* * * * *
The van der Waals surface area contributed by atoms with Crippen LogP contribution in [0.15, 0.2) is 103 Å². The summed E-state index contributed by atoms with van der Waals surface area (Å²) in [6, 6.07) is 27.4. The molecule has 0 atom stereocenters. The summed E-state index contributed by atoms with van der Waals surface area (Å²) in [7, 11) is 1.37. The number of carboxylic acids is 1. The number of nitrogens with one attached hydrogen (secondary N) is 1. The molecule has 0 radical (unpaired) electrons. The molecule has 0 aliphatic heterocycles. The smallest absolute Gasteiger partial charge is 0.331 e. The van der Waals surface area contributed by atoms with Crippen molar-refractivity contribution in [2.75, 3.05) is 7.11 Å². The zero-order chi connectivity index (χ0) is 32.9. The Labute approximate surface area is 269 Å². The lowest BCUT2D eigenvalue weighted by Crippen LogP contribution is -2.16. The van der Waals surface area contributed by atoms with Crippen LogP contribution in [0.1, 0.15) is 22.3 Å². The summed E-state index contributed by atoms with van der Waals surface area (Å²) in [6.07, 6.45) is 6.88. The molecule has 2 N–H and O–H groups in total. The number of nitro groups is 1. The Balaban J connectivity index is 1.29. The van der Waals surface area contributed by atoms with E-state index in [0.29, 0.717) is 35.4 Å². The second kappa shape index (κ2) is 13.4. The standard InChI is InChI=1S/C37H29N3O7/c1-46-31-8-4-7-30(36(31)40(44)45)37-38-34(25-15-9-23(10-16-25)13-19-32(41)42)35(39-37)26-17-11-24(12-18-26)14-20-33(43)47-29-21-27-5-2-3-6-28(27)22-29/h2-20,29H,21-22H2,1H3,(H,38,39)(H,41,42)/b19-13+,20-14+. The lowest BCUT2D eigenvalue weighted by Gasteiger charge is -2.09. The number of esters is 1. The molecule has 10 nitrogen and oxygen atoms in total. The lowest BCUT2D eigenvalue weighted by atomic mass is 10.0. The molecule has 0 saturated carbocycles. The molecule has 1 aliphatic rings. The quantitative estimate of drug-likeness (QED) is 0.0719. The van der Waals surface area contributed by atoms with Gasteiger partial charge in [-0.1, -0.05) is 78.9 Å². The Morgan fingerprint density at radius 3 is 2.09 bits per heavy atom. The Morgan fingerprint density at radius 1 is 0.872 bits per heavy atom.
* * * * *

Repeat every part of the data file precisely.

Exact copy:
The van der Waals surface area contributed by atoms with Crippen LogP contribution in [0.15, 0.2) is 103 Å². The summed E-state index contributed by atoms with van der Waals surface area (Å²) in [6, 6.07) is 27.4. The molecule has 0 atom stereocenters. The summed E-state index contributed by atoms with van der Waals surface area (Å²) in [7, 11) is 1.37. The number of carboxylic acids is 1. The number of nitrogens with one attached hydrogen (secondary N) is 1. The molecule has 0 radical (unpaired) electrons. The molecule has 0 aliphatic heterocycles. The smallest absolute Gasteiger partial charge is 0.331 e. The van der Waals surface area contributed by atoms with Crippen molar-refractivity contribution in [2.75, 3.05) is 7.11 Å². The zero-order chi connectivity index (χ0) is 32.9. The Labute approximate surface area is 269 Å². The lowest BCUT2D eigenvalue weighted by Crippen LogP contribution is -2.16. The van der Waals surface area contributed by atoms with Crippen LogP contribution in [0.1, 0.15) is 22.3 Å². The summed E-state index contributed by atoms with van der Waals surface area (Å²) in [6.07, 6.45) is 6.88. The molecule has 2 N–H and O–H groups in total. The number of nitro groups is 1. The Balaban J connectivity index is 1.29. The van der Waals surface area contributed by atoms with E-state index in [0.29, 0.717) is 35.4 Å². The second kappa shape index (κ2) is 13.4. The standard InChI is InChI=1S/C37H29N3O7/c1-46-31-8-4-7-30(36(31)40(44)45)37-38-34(25-15-9-23(10-16-25)13-19-32(41)42)35(39-37)26-17-11-24(12-18-26)14-20-33(43)47-29-21-27-5-2-3-6-28(27)22-29/h2-20,29H,21-22H2,1H3,(H,38,39)(H,41,42)/b19-13+,20-14+. The lowest BCUT2D eigenvalue weighted by Gasteiger charge is -2.09. The number of esters is 1. The molecule has 10 nitrogen and oxygen atoms in total. The lowest BCUT2D eigenvalue weighted by atomic mass is 10.0. The molecule has 0 saturated carbocycles. The molecule has 1 aliphatic rings. The quantitative estimate of drug-likeness (QED) is 0.0719. The van der Waals surface area contributed by atoms with Gasteiger partial charge in [-0.1, -0.05) is 78.9 Å². The Morgan fingerprint density at radius 3 is 2.09 bits per heavy atom. The Morgan fingerprint density at radius 1 is 0.872 bits per heavy atom.